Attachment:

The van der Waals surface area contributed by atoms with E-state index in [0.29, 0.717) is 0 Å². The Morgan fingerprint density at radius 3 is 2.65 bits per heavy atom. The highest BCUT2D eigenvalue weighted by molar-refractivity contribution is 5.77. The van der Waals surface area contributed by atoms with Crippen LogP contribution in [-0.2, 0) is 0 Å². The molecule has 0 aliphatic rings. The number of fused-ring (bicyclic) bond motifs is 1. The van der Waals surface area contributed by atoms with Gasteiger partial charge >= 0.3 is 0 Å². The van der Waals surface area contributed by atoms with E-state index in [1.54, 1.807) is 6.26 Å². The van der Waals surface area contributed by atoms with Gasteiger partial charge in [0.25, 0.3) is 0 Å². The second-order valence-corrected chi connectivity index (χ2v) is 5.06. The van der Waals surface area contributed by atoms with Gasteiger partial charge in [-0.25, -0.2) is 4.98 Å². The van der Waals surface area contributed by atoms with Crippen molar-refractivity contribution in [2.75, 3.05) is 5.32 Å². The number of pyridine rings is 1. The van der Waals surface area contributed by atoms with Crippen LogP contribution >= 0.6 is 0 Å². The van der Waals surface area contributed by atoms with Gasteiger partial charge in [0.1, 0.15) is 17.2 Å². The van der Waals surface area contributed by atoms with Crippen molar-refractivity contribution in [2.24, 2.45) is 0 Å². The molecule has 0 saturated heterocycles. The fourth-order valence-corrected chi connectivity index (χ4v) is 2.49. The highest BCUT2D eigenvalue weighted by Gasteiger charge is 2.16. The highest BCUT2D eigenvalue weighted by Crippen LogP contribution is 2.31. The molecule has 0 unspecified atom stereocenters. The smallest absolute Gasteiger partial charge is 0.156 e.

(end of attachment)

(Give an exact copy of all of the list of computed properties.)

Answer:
The van der Waals surface area contributed by atoms with E-state index in [0.29, 0.717) is 0 Å². The Morgan fingerprint density at radius 3 is 2.65 bits per heavy atom. The highest BCUT2D eigenvalue weighted by molar-refractivity contribution is 5.77. The van der Waals surface area contributed by atoms with Crippen LogP contribution in [-0.2, 0) is 0 Å². The molecule has 0 aliphatic rings. The number of fused-ring (bicyclic) bond motifs is 1. The van der Waals surface area contributed by atoms with Gasteiger partial charge >= 0.3 is 0 Å². The van der Waals surface area contributed by atoms with E-state index in [1.54, 1.807) is 6.26 Å². The van der Waals surface area contributed by atoms with Gasteiger partial charge in [0.25, 0.3) is 0 Å². The second-order valence-corrected chi connectivity index (χ2v) is 5.06. The van der Waals surface area contributed by atoms with Gasteiger partial charge in [-0.25, -0.2) is 4.98 Å². The van der Waals surface area contributed by atoms with Crippen molar-refractivity contribution in [2.75, 3.05) is 5.32 Å². The number of pyridine rings is 1. The van der Waals surface area contributed by atoms with Crippen LogP contribution >= 0.6 is 0 Å². The van der Waals surface area contributed by atoms with Gasteiger partial charge in [0.1, 0.15) is 17.2 Å². The van der Waals surface area contributed by atoms with Crippen molar-refractivity contribution in [2.24, 2.45) is 0 Å². The molecule has 0 saturated heterocycles. The fourth-order valence-corrected chi connectivity index (χ4v) is 2.49. The highest BCUT2D eigenvalue weighted by Gasteiger charge is 2.16. The highest BCUT2D eigenvalue weighted by Crippen LogP contribution is 2.31. The molecule has 0 unspecified atom stereocenters. The smallest absolute Gasteiger partial charge is 0.156 e.